|Author/Contributor(s):||García, Ofelia ; Flores, Nelson ; Spotti, Massimiliano|
|Publisher:||Oxford University Press, USA|
native speaker as the ultimate authority. Instead, it offers a critical poststructuralist perspective that examines the socio-historical context that led to the emergence of dominant sociolinguistic concepts and develops new theoretical and methodological tools that challenge these dominant
concepts. The contributors to this volume take this critical poststructuralist perspective as a starting point for engaging in explorations of a range of sociolinguistic topics including language variation, language ideologies, bi/multilingualism, language policy, linguistic landscapes and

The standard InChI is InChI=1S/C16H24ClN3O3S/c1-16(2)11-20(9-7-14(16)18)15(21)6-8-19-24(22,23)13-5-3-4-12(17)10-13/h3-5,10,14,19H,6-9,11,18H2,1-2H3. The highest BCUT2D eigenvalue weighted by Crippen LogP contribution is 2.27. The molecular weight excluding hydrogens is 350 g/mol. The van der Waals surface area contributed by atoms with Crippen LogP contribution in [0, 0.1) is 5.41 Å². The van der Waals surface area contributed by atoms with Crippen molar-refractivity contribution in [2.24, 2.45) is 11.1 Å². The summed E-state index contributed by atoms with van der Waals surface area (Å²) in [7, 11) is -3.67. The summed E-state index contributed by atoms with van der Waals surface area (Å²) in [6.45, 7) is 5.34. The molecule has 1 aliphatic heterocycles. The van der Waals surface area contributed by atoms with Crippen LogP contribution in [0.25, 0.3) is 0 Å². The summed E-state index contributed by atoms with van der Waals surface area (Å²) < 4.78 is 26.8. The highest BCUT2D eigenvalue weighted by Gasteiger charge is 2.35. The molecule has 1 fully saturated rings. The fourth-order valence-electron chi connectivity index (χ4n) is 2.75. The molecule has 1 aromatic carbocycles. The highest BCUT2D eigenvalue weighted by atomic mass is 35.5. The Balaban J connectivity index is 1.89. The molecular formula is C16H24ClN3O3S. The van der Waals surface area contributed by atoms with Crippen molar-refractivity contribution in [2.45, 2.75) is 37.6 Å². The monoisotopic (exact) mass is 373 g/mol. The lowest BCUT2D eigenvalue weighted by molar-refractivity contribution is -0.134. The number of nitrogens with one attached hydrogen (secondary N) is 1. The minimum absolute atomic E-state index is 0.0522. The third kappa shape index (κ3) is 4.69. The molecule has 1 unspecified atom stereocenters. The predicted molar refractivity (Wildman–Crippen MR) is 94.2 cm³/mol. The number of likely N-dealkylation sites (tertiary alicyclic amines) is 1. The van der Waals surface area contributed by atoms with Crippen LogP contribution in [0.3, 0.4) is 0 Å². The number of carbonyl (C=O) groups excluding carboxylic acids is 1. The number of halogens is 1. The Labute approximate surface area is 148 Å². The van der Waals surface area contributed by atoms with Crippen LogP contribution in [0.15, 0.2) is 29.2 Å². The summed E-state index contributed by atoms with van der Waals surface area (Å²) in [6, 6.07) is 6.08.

multimodality. Each of the contributors provides a critical overview of the limits of modernist positivist perspectives on their topic and offer ways of theorizing and researching their topic in ways that are aligned with a critical poststructuralist perspective. The book also provides a global
perspective on these issues with contributors focused on North and South America, Europe, Australia, and Africa. Together, the interdisciplinary and global contributions reveal the limits of conventional approaches to sociolinguistics and offer a glimpse into directions for the future of the field.